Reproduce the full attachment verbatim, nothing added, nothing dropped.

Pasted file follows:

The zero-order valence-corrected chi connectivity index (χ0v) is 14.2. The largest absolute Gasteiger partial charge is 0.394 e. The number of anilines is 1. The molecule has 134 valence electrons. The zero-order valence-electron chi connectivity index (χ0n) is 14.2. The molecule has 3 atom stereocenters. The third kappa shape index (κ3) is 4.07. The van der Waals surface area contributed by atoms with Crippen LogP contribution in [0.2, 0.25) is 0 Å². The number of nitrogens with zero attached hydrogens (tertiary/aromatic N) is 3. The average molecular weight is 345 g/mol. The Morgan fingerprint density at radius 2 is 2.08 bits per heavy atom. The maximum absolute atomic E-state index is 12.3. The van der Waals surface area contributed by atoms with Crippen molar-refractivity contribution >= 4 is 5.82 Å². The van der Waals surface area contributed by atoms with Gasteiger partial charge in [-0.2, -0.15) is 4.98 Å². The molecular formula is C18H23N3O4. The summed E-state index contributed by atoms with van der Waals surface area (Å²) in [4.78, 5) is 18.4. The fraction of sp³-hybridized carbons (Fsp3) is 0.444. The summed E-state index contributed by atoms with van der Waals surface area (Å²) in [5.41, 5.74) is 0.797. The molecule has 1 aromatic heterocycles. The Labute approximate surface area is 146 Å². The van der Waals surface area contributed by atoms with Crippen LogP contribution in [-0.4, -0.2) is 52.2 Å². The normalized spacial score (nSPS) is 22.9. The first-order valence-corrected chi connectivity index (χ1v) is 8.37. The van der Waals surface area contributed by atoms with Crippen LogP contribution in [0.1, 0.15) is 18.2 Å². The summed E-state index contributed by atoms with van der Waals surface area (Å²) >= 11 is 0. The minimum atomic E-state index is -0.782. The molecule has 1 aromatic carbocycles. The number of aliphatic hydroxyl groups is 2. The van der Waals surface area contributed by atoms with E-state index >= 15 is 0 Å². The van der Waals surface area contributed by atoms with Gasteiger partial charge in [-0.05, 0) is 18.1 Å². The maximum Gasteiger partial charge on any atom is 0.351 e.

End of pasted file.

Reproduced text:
The zero-order valence-corrected chi connectivity index (χ0v) is 14.2. The largest absolute Gasteiger partial charge is 0.394 e. The number of anilines is 1. The molecule has 134 valence electrons. The zero-order valence-electron chi connectivity index (χ0n) is 14.2. The molecule has 3 atom stereocenters. The third kappa shape index (κ3) is 4.07. The van der Waals surface area contributed by atoms with Crippen LogP contribution in [0.2, 0.25) is 0 Å². The number of nitrogens with zero attached hydrogens (tertiary/aromatic N) is 3. The average molecular weight is 345 g/mol. The Morgan fingerprint density at radius 2 is 2.08 bits per heavy atom. The maximum absolute atomic E-state index is 12.3. The van der Waals surface area contributed by atoms with Crippen molar-refractivity contribution >= 4 is 5.82 Å². The van der Waals surface area contributed by atoms with Gasteiger partial charge in [-0.2, -0.15) is 4.98 Å². The molecular formula is C18H23N3O4. The summed E-state index contributed by atoms with van der Waals surface area (Å²) in [4.78, 5) is 18.4. The fraction of sp³-hybridized carbons (Fsp3) is 0.444. The summed E-state index contributed by atoms with van der Waals surface area (Å²) in [5.41, 5.74) is 0.797. The molecule has 1 aromatic heterocycles. The Labute approximate surface area is 146 Å². The van der Waals surface area contributed by atoms with Crippen LogP contribution in [-0.4, -0.2) is 52.2 Å². The normalized spacial score (nSPS) is 22.9. The first-order valence-corrected chi connectivity index (χ1v) is 8.37. The van der Waals surface area contributed by atoms with Crippen LogP contribution in [0.1, 0.15) is 18.2 Å². The summed E-state index contributed by atoms with van der Waals surface area (Å²) >= 11 is 0. The minimum atomic E-state index is -0.782. The molecule has 1 aromatic carbocycles. The number of aliphatic hydroxyl groups is 2. The van der Waals surface area contributed by atoms with E-state index >= 15 is 0 Å². The van der Waals surface area contributed by atoms with Gasteiger partial charge in [-0.05, 0) is 18.1 Å². The maximum Gasteiger partial charge on any atom is 0.351 e.